We last heard from one-man, anonymous, London based black metal entity Kassad with debut album ‘Faces Turn Away’ back in 2017. The project intrigued me then and does so all the more now. London Orbital takes a ring-road around our concrete city and naturally at first along with its striking black and white cover art makes one consider all those places we slowly pass whilst stuck in a never-ending traffic jam on the M25. Abandoned buildings are left in disrepair, unloved and falling apart, neglected and awaiting for a developer to come along and build new designs on them and fill them with people hemmed in side by side in this ever increasingly busy world. Kassad are with this album apparently not looking at the now but the future, when urban conglomerations has exploded filling up every bit of space, “one where the city’s monoliths of glass and concrete have come alive to assert their malevolent control over the millions of people that live and toil amongst them.” Naturally it is a place that is pretty bleak to confront and has been replicated musically in this fashion along with words and statements such as “repair, rebuild, resist” and track titles getting straight to the point and painting a JD Ballardesque vision of dystopia.
“Mind the gap”, it feels like all gaps will be packed with no space as bustle faintly takes us in via ‘TheBoundary’ and a weeping guitar line emits a cry of pain. Tortured blackened cries fit in behind things as the music picks up pace, howling in misery. There is definitely beauty in the darkness here and musically there is the space that the subject matter has deprived us of. This is an album that envelopes the listener and takes in a lot of moods and emotions. There are long instrumental passages entwined with the poetic yet indistinguishable lyrics that move between adroit and post blackness. The city calls out and again literary influence from the likes of authors such as China Mieville fills my head. A bleak almost gunslinging Western tone pervades the ever present ‘Concrete.’ You can imagine perhaps covert cells of eco-terrorists planting bombs to bring the ballast back to base level and destroy all that is invading and destroying any wide-open spaces we used to take sanctuary in. The poeticism of wanting silence within this “inhuman virus” is evident within sudden barrages of caustic tremolo picking beneath the main maudlin melody. Although I am a “citizen” of London and this fills my heart with the longing to a return to simpler and less convoluted times, this could well be any city on this overpopulated planet and the sense of pathos from tracks such as ‘theHope’ will speak out to you wherever you shall dwell. Whoever our explorer of this tumultuous city is you cannot help but be at one with them as they move like a shadow through the night and the monochrome hues of their palette should definitely speak to the listener.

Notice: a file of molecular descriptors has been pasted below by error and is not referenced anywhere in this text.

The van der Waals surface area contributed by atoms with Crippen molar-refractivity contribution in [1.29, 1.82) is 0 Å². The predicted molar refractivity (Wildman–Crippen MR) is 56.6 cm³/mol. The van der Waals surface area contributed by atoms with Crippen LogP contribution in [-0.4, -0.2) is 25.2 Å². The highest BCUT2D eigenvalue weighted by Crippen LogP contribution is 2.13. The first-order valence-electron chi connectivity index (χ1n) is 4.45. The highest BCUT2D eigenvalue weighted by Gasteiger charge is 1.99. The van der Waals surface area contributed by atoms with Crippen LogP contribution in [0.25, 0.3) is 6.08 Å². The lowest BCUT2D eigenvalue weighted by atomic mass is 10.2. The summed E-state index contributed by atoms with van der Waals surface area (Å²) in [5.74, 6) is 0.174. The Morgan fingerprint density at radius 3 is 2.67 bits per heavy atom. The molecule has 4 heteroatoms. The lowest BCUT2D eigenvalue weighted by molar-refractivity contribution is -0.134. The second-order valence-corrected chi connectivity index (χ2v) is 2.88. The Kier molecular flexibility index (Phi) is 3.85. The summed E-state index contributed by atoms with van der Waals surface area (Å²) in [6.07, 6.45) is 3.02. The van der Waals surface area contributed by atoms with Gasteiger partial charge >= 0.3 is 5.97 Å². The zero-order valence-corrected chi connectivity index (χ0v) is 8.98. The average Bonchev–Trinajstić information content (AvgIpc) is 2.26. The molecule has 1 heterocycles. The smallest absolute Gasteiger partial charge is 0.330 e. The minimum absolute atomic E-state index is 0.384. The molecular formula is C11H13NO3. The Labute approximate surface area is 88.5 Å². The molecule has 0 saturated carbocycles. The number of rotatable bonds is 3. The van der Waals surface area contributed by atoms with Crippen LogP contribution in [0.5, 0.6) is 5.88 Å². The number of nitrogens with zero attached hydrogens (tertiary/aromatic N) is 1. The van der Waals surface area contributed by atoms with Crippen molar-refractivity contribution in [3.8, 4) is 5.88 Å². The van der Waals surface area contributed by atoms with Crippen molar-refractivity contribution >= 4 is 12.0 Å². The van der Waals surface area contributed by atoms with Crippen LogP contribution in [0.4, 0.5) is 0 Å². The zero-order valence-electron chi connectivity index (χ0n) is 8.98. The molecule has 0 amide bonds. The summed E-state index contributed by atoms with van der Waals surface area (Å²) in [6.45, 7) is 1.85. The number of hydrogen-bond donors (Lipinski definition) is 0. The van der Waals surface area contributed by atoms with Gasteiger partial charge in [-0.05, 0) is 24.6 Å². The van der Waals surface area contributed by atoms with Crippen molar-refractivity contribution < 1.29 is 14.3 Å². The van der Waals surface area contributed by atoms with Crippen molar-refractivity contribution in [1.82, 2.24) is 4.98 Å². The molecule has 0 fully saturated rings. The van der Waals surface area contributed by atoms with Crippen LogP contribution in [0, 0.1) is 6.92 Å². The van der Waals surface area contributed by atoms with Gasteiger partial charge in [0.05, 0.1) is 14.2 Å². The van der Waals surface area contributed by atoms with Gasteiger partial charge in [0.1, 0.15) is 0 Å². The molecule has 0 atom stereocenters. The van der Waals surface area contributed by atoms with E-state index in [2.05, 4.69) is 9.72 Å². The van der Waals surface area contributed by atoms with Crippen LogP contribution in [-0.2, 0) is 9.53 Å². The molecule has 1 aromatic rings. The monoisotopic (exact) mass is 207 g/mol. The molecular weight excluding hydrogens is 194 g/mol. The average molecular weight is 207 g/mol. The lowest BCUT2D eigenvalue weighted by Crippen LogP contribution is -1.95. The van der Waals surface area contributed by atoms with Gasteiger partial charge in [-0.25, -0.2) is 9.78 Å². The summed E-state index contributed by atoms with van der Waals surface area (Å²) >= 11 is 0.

You can of course ignore all these distractions and just find yourself listening and going with the flow of gorgeous acoustic parts, thick bass lines, post metal raptures and sudden abrupt surges. An alleyway of piano or bleak haunting harmonica may open up suddenly and find you escaping from the crowd and darting down it looking for sanctuary but it is not long before you will find yourself called back into the thrust of a modern city once more. Hope will lead to ‘theHopeless’ there is no real escape apart perhaps the sound of wind between two tracks. The artist has backed up the music with a couple of excellent visual interpretations that are well worth seeing, the one problem I have is that I only need to look out the window in front of me or step into the street to see them myself and this is all too true to life. That should not put you off though as this is powerful intelligent urban black metal for the present and perhaps a warning that the way things are going they could get far, far worse. Perhaps something such as the Coronavirus could ultimately be our salvation and redemption from it all?
(8.5/10 Pete Woods)